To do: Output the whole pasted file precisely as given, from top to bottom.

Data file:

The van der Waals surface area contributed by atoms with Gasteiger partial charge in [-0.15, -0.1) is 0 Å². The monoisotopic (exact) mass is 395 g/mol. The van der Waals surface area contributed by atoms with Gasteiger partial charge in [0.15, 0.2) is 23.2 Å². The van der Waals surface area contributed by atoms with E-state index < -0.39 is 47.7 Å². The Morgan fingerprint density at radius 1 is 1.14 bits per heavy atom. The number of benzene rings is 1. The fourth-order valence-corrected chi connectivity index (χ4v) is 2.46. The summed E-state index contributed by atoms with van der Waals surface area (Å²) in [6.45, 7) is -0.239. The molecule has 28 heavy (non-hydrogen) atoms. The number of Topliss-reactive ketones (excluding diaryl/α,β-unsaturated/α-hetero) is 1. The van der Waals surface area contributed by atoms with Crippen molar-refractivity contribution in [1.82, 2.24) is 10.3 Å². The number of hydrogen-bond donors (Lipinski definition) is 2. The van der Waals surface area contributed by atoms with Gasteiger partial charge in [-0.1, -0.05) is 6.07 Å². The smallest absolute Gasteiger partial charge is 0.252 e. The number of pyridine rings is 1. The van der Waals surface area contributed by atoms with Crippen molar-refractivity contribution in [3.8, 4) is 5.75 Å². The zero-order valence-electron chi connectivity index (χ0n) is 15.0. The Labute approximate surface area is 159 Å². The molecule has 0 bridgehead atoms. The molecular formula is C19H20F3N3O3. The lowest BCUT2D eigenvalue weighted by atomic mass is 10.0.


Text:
The van der Waals surface area contributed by atoms with Gasteiger partial charge in [-0.15, -0.1) is 0 Å². The monoisotopic (exact) mass is 395 g/mol. The van der Waals surface area contributed by atoms with Gasteiger partial charge in [0.15, 0.2) is 23.2 Å². The van der Waals surface area contributed by atoms with E-state index < -0.39 is 47.7 Å². The Morgan fingerprint density at radius 1 is 1.14 bits per heavy atom. The number of benzene rings is 1. The fourth-order valence-corrected chi connectivity index (χ4v) is 2.46. The summed E-state index contributed by atoms with van der Waals surface area (Å²) in [6.45, 7) is -0.239. The molecule has 28 heavy (non-hydrogen) atoms. The number of Topliss-reactive ketones (excluding diaryl/α,β-unsaturated/α-hetero) is 1. The van der Waals surface area contributed by atoms with Crippen molar-refractivity contribution in [1.82, 2.24) is 10.3 Å². The number of hydrogen-bond donors (Lipinski definition) is 2. The van der Waals surface area contributed by atoms with Gasteiger partial charge in [-0.1, -0.05) is 6.07 Å². The smallest absolute Gasteiger partial charge is 0.252 e. The number of pyridine rings is 1. The van der Waals surface area contributed by atoms with Crippen molar-refractivity contribution in [3.8, 4) is 5.75 Å². The zero-order valence-electron chi connectivity index (χ0n) is 15.0. The Labute approximate surface area is 159 Å². The molecule has 0 bridgehead atoms. The molecular formula is C19H20F3N3O3. The lowest BCUT2D eigenvalue weighted by atomic mass is 10.0.